plastering his head and arm into a wall (Plaster Your Head and One Arm into
a Wall
, 1973) and displaying his hairy ass to a video camera (Mooning,
1973).


Tied into other
self-abusing shenanigans–like the work of Chris Burden (who had himself
shot in the arm), the actions of Gina Pane (who systematically cut herself with
razor blades) and the performances of Carolee Schneeman (who publicly read from
texts secreted inside her vagina)–McCarthy humbly established himself as
something of a rogue-saint, a "semimystical figure," in the words
of New Museum senior curator Dan Cameron, "compelled to explore meanings
and forms ignored or drastically simplified by society."


McCarthy developed
a repetitive, abject language with which to trot out a tried, politically correct
reversal of Freudian pseudoscience, intimately connected to other kooky period
phenomena like Reichian psychology, primal scream therapy and the asinine, naive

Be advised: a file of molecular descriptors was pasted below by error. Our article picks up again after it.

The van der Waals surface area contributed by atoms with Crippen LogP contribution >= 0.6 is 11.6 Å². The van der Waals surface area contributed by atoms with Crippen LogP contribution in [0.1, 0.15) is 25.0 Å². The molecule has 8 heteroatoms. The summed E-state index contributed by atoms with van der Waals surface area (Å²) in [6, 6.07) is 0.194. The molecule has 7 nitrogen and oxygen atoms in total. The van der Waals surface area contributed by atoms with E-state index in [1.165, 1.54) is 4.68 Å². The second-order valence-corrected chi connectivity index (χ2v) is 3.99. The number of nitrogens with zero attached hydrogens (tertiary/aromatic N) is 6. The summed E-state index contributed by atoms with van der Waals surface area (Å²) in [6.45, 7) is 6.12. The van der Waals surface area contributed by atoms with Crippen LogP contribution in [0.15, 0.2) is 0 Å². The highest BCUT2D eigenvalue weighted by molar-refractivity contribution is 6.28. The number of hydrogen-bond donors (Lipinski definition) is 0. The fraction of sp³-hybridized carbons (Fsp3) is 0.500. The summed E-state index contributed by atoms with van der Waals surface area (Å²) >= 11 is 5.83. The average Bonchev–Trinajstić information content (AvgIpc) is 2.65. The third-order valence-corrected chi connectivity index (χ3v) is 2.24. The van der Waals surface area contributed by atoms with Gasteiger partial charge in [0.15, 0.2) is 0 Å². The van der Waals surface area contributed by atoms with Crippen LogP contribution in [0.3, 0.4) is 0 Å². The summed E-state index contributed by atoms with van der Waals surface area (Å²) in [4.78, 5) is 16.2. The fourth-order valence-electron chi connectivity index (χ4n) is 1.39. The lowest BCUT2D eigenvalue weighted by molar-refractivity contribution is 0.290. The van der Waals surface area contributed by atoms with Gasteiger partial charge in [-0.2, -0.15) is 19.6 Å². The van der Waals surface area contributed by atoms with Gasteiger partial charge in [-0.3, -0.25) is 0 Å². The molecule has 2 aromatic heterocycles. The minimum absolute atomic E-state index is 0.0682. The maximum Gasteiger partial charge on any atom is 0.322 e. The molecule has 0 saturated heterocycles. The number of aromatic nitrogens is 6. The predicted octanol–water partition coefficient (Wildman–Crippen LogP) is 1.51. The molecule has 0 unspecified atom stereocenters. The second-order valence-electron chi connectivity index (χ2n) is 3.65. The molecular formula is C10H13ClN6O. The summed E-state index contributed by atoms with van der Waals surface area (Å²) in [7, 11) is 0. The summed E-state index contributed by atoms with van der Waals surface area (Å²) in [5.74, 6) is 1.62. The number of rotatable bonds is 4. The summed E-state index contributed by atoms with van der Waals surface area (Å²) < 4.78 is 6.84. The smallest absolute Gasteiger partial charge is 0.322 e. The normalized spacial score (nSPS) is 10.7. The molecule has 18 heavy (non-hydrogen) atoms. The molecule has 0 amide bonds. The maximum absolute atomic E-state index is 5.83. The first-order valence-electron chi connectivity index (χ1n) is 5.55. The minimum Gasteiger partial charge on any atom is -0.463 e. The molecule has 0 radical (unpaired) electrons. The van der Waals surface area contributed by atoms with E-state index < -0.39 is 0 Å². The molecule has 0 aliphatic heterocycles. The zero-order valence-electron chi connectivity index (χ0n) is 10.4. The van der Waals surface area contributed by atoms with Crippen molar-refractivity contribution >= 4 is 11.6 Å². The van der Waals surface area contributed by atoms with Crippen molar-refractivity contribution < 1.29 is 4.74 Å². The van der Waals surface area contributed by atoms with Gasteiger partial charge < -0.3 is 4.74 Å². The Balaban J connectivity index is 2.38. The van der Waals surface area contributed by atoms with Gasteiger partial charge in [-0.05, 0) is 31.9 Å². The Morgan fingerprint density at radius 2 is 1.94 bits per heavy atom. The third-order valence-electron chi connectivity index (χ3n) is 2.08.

equation of the personal with the political. He located, with blinding originality,
the culture’s core problems in "bourgeois patriarchy" and "social
repression," and embarked on a series of graphic performances meant to
expunge America of its protracted illness by means of a ritualized theatrical
vaccine.


Identifying
the notion of sublimation–the channeling of instinctual desire from primitive
expression to socially acceptable behavior–as the enemy, McCarthy’s
actions symbolically loosed the Freudian id from the fetters of the ego and
superego. Sweaty, hysterical performances followed, cast supposedly as exorcisms
of a body politic collectively trussed up by "the prohibitory apparatus
of culture." He wishfully reinvented America as a nation of John Wayne
Gacys instead of John Waynes; and projected an equally twisted mirror image
of Jesse Helms country. A male version of Karen Finley (who, like McCarthy,
also covered herself in some foodstuffs and put others up her rectum), the California
artist saw a terminally closeted America where Republicans eyeballed the Second
Amendment, full of "repression, guilt, sex, and shit," where only
a dwindling few invoked the nation’s most sanitized myths.


Performances
and video installations with names like "Meatcake" (the artist eats
raw hamburger meat), "Hot Dog" (the artist eats and spews hotdogs)
and "Heinz Ketchup Sauce" (the artist eats and spews Heinz Ketchup